Microsoft Windows Small Business Server 2003

By Patricia Fusco | Posted September 09, 2003

According to AMI Research, small businesses say key factors for producing fiscal growth include acquiring new customers, minimizing customer turnover, marketing products and services, and keeping ahead of competitors.

Katie Jordan, Microsoft senior product manager of Office product management, said the software maker designed the its Office System 2003 around these key factors that directly impact a small business' ability to grow.

"The Small Business Edition of the Office 2003 System is designed to help small businesses connect with their customers, create sales and marketing materials in-house, as well as connect people and information together," Jordan said.

Having taken a close look at each element included in Microsoft Office 2003 Small Business Edition over the past several weeks — Outlook with Business Contact Manager, Word, Excel, PowerPoint and Publisher — we can definitely say that the software will help small businesses organize customer and sales information better, as well as help keep marketing costs down by producing print materials and Web management duties in-house. However, in order to share and collaborate on all this new, highly organized information, small businesses will need to take a look at adding Windows SharePoint Services to the mix, and that means upgrading to Windows Small Business Server 2003.

Web-Based Collaboration
Microsoft has been offering a Web-based collaboration system called SharePoint for a couple of years. Now in its second generation, Windows SharePoint Services — when combined with the Office Small Business Edition 2003 and Microsoft Windows Small Business Server 2003 — provides new ways to bring small-business employees together from remote locations. As a result, small businesses can speed up the approval and review process of countless projects though SharePoint's ability to bring people together in collaborative workspaces.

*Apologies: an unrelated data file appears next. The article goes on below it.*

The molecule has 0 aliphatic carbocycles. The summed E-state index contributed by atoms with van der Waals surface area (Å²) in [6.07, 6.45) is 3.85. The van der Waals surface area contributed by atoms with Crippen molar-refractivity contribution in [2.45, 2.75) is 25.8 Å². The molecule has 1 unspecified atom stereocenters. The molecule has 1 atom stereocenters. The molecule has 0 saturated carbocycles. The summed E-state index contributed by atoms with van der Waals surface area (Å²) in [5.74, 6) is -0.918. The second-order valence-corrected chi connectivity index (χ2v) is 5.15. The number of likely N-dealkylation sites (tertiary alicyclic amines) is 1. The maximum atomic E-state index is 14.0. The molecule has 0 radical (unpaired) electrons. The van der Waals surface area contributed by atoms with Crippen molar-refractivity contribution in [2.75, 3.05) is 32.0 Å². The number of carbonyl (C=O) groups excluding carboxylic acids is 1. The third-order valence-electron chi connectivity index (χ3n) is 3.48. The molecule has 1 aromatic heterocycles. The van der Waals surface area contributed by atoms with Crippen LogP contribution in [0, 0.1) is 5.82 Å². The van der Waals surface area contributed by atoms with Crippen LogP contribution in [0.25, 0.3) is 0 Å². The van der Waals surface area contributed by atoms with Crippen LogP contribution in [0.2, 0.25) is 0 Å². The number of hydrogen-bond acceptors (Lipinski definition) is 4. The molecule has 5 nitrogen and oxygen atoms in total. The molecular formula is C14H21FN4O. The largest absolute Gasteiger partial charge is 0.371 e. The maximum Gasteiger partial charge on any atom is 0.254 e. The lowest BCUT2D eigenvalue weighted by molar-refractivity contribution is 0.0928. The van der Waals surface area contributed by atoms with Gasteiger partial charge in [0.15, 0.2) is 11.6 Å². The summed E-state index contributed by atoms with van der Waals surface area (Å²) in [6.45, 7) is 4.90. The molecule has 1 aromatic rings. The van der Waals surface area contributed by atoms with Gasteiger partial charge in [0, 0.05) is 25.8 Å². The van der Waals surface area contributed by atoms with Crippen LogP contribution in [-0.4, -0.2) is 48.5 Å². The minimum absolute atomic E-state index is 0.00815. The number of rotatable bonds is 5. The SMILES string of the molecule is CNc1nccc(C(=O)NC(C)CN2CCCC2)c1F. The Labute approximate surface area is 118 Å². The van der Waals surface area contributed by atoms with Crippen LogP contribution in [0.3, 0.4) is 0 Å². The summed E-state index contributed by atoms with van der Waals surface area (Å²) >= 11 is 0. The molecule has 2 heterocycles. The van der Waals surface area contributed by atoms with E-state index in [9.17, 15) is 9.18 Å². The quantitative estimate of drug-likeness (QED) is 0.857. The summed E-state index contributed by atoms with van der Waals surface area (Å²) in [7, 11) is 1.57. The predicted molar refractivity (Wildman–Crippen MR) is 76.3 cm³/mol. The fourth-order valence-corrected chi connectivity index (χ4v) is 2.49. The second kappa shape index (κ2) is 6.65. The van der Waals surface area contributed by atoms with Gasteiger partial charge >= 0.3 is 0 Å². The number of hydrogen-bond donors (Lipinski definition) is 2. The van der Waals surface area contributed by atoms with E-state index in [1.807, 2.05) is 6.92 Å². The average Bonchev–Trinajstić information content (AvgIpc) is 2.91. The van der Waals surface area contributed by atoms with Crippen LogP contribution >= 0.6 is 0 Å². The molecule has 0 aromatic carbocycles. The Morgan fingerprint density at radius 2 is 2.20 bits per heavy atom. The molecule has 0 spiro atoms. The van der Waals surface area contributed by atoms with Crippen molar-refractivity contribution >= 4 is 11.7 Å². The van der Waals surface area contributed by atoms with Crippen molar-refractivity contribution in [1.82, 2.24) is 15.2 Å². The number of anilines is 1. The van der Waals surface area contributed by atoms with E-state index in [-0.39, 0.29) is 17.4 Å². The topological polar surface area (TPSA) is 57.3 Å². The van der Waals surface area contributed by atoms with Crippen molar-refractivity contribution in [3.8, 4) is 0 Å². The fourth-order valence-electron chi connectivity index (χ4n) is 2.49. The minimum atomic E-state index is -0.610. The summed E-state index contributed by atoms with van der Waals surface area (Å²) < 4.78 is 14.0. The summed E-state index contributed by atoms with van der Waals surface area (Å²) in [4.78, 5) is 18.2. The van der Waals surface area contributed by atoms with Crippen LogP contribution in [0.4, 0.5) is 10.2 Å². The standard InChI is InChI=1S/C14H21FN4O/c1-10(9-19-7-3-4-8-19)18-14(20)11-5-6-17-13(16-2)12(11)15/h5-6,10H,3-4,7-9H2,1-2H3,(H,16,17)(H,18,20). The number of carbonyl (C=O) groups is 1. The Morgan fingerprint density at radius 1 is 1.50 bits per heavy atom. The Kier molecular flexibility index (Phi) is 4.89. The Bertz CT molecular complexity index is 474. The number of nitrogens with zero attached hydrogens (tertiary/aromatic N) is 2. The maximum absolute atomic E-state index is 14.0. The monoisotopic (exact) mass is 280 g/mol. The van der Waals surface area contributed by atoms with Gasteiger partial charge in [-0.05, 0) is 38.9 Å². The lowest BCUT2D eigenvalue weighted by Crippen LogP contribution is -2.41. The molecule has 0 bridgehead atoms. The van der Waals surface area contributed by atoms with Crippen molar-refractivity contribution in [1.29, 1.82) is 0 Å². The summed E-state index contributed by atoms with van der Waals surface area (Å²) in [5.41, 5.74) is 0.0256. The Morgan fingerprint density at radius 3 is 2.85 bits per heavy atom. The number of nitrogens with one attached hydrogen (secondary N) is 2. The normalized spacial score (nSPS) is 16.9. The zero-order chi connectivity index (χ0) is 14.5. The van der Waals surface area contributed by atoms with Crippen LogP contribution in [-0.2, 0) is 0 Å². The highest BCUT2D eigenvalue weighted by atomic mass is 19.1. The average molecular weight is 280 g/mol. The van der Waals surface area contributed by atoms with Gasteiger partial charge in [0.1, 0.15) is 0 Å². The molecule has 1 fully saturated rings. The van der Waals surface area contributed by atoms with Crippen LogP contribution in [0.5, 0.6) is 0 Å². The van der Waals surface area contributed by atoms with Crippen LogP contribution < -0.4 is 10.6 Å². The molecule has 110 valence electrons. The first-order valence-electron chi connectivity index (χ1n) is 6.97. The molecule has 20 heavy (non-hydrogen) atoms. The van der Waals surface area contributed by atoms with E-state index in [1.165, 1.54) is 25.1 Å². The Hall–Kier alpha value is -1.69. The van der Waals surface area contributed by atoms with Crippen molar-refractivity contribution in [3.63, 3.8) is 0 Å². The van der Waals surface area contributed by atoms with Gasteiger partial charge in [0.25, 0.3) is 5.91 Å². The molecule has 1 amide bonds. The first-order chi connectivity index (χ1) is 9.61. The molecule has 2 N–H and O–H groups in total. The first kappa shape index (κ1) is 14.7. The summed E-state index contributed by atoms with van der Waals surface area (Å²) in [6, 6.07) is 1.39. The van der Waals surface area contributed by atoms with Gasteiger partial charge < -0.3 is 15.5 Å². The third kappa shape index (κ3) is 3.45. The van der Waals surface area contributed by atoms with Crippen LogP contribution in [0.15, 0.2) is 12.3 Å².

Tight integration between Microsoft Office 2003 Small Business Edition and Windows SharePoint Services provides a collaborative workspace environment for shared documents. When employees share a workspace, they can work on a shared document, keep up to date about the status of a project, find teammates online, and add comments or results to a shared workplace.

Local files stored on employees' PCs eventually get out of synch when working on shared document. New Document Workspaces provide a forum for small businesses to manage collaborative projects and readily share up-to-date information with colleagues, business partners and customers.